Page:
A Strong Foundation To Support A Strong Home Learning Your Essential Soil Types
What does it mean to use the right soil type for the job?
This is the question asked by contractors the world older. Failing to use the right soil type now can mean flooding damage and foundation problems later. Mixing up soil types can cause one part of the house to sink while the other rises, leading to instability. At the very worst…you could be putting people’s lives in danger. This is the basic wisdom of a good foundation, wrapped up in a series of steps that should be understood instead of just followed.
Should you be in need of a refresher, the list below will catch you up.
Every state has its own rules and regulations when it comes to construction. This is caused by several factors, ranging from environmental influence (arid areas versus wetter areas) as well as personal taste. While there’s no such thing as a perfectly built home, there are areas of construction that have fallen out of favor. Most homes in Texas that were built less than 50 years ago have what’s known as a slab foundation. These have become less popular thanks to how hard it is to control moisture levels.
The bare minimum of construction should always take into account measurement. Even a half inch off can affect the entire foundation and bring the home crashing down. The subfloor in a pier and beam foundation is at a minimum, generally, with one half inch plywood. This pier and beam foundation will have joists supporting it, generally spaced at approximately 18 inches apart. Beams in the pier and beam foundation are able to be spaced to a foot apart, with the soaker between a foot to a foot and a half away from the foundation of the home.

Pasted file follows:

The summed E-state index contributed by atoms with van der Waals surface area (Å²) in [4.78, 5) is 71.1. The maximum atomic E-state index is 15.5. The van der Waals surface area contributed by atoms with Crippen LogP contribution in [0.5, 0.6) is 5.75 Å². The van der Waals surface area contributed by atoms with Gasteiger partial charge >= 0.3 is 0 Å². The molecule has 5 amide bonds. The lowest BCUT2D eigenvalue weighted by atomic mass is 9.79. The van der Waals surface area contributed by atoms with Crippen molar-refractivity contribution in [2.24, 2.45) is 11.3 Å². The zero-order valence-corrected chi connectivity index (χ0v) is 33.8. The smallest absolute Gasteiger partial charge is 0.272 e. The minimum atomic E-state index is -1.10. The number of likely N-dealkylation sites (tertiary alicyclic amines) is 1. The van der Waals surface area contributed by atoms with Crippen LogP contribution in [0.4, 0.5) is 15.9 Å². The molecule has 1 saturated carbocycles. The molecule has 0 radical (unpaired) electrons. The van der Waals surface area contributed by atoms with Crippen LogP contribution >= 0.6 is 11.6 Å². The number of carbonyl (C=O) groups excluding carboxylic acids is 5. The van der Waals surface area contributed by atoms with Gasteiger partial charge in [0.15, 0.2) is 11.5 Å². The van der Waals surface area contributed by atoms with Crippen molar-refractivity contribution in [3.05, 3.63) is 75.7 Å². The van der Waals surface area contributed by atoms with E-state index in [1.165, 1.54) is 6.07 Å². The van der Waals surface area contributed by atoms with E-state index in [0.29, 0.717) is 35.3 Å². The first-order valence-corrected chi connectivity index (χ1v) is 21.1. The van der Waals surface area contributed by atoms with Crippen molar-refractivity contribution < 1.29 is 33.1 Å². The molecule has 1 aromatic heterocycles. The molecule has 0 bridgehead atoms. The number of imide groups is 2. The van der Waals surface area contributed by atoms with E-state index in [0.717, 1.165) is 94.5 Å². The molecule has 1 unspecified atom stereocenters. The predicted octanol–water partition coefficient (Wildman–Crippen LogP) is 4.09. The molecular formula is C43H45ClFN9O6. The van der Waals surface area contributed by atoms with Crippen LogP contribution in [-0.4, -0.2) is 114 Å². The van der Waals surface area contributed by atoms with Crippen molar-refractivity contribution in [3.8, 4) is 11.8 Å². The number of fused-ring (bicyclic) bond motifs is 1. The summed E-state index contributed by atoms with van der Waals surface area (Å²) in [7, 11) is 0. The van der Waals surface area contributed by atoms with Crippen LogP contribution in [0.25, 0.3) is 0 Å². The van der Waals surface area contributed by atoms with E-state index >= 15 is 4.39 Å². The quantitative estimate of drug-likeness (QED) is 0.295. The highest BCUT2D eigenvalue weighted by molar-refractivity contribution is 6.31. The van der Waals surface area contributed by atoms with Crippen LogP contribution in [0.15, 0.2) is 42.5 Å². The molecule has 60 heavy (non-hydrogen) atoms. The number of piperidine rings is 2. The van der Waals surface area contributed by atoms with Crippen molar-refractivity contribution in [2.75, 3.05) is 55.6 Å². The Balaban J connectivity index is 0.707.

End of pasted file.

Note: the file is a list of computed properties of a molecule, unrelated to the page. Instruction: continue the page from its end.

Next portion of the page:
Foundation problems usually start with a miscalculation, be it from the wrong unit of measurement or an incompatible soil type. Expert soil analysis systems exist to help you wrangle the earth into the tool you need. Some soil is better at supporting weight, thick enough to hold sturdy without being quite as inflexible as cement. Others are used for packing and digging, usually in the early stages of development. Last, but not least, yet more soil can be perfect for growing fruits, vegetables, and various shrubbery.
The different types of soil include silt, sandy, loam, peat, and clay. There are over 60 different types of soil throughout Texas, differing depend on their usage and the unique ingredients in their composition. Loam soil is filled with rich nutrients and is thick enough to shape, yet loose enough to crumble. It’s perfect for letting plants get both the minerals and air they need to thrive. Compare this to sandy soil, which is too low in nutrients and far too loose to do more than fill space or create weight differential.
Commercial foundation repair has a big job ahead of it. New homes are erected every single day, with some designed explicitly with eco-friendly expectations and others hearkening to older designs. No matter what, all homes need to have a powerful foundation to keep it standing for decades on end. Foundation problems can easily be avoided with additional research on soil types and a close attention to detail on measurement. Where will commercial foundation repair go from here?
With history on your side, there’s nowhere else to go but forward.